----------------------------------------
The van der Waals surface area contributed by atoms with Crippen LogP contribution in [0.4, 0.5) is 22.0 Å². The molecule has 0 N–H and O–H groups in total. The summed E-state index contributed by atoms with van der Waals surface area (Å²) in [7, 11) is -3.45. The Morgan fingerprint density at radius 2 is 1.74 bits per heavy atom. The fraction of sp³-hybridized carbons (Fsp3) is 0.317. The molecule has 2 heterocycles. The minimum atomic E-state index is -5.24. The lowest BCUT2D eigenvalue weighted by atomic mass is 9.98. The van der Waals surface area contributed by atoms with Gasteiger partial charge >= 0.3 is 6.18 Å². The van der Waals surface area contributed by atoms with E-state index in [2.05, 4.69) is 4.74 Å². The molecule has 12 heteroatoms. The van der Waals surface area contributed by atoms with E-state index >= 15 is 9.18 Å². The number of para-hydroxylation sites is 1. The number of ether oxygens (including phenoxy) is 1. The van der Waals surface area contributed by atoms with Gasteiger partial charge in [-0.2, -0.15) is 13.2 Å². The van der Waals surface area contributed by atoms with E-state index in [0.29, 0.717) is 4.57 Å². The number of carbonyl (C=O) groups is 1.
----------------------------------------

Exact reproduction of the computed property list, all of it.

The van der Waals surface area contributed by atoms with Crippen LogP contribution in [0.4, 0.5) is 22.0 Å². The molecule has 0 N–H and O–H groups in total. The summed E-state index contributed by atoms with van der Waals surface area (Å²) in [7, 11) is -3.45. The Morgan fingerprint density at radius 2 is 1.74 bits per heavy atom. The fraction of sp³-hybridized carbons (Fsp3) is 0.317. The molecule has 2 heterocycles. The minimum atomic E-state index is -5.24. The lowest BCUT2D eigenvalue weighted by atomic mass is 9.98. The van der Waals surface area contributed by atoms with Gasteiger partial charge >= 0.3 is 6.18 Å². The van der Waals surface area contributed by atoms with E-state index in [2.05, 4.69) is 4.74 Å². The molecule has 12 heteroatoms. The van der Waals surface area contributed by atoms with E-state index >= 15 is 9.18 Å². The number of para-hydroxylation sites is 1. The number of ether oxygens (including phenoxy) is 1. The van der Waals surface area contributed by atoms with Gasteiger partial charge in [-0.2, -0.15) is 13.2 Å². The van der Waals surface area contributed by atoms with E-state index in [0.29, 0.717) is 4.57 Å². The number of carbonyl (C=O) groups is 1.